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Title: Effect of ageing on carotid artery morphology, hemodynamics, and the development of atherosclerosis
Author: Carallo, Claudio
ISNI:       0000 0004 8499 3934
Awarding Body: Imperial College London
Current Institution: Imperial College London
Date of Award: 2019
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Cardiovascular diseases and ageing are two main challenges for health services. Cardiovascular disease is characterised by atherosclerosis, leading to heart attack and stroke. Atherosclerosis is a focal disease and occurs preferentially in regions of arterial bifurcation and curvature where complex flow features are observed. The carotid arteries represent a region of significant involvement in atherosclerosis. Previous studies have shown that haemodynamic factors are important determinants of the local distribution of atherosclerosis. However, longitudinal studies are lacking. The aim of this study was to investigate age-related changes in carotid artery morphology and haemodynamics based on longitudinal data acquired from a group of middle-aged subjects recruited to a cardiovascular disease prevention programme in Italy. The longitudinal study started in 1996 and participants were examined twice 12 years apart. All subjects underwent blood viscosity measurements and echo-Doppler examinations of the common carotid artery at baseline and follow-up. From the acquired ultrasound data, common carotid artery diameter, blood flow velocity, and intima-media thickness were measured, and wall shear stress, circumferential wall tension and Peterson elastic modulus were calculated. It was found that with ageing, blood viscosity increased, common carotid artery diameter increased, mean blood velocity and wall shear stress decreased, while intima-media thickness, circumferential wall tension and arterial stiffness increased. Interrelationships of the data were also examined: reductions in common carotid wall shear stress were independently associated with intima-media thickening. Furthermore, ageing-associated wall shear stress reduction predicted the development of atherosclerotic plaques, independently of known cardiovascular risk factors. In addition, in participants presenting shear stress reductions in only one side of the common carotid artery, development of atherosclerosis in the carotid tree was limited to the same body side. In conclusion, this longitudinal study confirms the role of arterial wall shear stress as a mediator of the effects of ageing on atherosclerosis.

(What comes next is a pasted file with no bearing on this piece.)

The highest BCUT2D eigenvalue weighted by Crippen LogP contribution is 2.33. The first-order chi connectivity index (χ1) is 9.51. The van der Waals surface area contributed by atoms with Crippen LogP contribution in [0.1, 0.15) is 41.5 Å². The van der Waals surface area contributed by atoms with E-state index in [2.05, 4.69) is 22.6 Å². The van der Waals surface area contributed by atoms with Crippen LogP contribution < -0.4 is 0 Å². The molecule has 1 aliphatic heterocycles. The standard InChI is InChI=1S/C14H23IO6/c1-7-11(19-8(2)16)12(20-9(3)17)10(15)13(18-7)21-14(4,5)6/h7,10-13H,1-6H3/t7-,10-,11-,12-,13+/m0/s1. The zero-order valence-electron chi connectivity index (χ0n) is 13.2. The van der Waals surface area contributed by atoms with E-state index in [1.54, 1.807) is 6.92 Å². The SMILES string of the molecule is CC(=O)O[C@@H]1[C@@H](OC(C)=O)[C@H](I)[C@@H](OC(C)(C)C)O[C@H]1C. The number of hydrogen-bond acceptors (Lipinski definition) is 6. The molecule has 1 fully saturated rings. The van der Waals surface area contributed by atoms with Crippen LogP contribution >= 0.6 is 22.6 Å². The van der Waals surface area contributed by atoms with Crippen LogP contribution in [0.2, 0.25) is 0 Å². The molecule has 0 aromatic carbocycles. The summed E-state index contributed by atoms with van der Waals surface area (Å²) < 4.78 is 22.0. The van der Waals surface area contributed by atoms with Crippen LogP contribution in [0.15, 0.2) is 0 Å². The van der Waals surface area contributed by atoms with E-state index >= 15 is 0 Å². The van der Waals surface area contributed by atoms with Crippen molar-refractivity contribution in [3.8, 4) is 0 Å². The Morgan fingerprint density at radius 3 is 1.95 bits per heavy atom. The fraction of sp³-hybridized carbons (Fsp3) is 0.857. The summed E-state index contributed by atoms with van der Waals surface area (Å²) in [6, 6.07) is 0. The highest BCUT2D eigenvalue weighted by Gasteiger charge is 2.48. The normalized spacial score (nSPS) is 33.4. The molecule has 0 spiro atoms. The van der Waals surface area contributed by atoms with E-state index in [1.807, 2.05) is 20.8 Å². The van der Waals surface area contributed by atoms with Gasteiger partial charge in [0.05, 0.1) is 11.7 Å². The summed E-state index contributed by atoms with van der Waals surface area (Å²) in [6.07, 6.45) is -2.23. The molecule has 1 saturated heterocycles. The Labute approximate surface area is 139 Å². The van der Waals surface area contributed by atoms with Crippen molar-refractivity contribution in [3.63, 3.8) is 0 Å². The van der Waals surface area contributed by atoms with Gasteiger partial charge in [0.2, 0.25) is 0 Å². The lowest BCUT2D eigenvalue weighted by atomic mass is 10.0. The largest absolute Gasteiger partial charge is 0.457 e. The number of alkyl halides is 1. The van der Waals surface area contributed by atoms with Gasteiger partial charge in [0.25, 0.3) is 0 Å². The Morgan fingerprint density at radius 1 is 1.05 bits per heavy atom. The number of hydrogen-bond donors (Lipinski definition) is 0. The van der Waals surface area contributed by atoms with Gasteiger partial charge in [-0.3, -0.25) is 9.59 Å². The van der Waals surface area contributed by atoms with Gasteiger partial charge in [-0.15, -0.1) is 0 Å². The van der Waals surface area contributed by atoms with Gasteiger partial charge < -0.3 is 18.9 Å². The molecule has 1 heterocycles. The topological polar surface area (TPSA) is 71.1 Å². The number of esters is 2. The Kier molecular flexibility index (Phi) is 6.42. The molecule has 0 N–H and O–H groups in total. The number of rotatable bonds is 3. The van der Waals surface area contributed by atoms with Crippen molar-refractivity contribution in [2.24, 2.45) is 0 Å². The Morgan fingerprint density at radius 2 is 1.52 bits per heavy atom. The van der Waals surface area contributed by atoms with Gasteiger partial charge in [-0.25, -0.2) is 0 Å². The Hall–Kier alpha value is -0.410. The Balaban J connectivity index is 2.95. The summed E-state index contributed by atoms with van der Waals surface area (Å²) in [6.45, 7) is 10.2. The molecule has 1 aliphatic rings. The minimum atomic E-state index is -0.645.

Supervisor: Xu, Yun ; Gnasso, Agostino Sponsor: Not available
Qualification Name: Thesis (Ph.D.) Qualification Level: Doctoral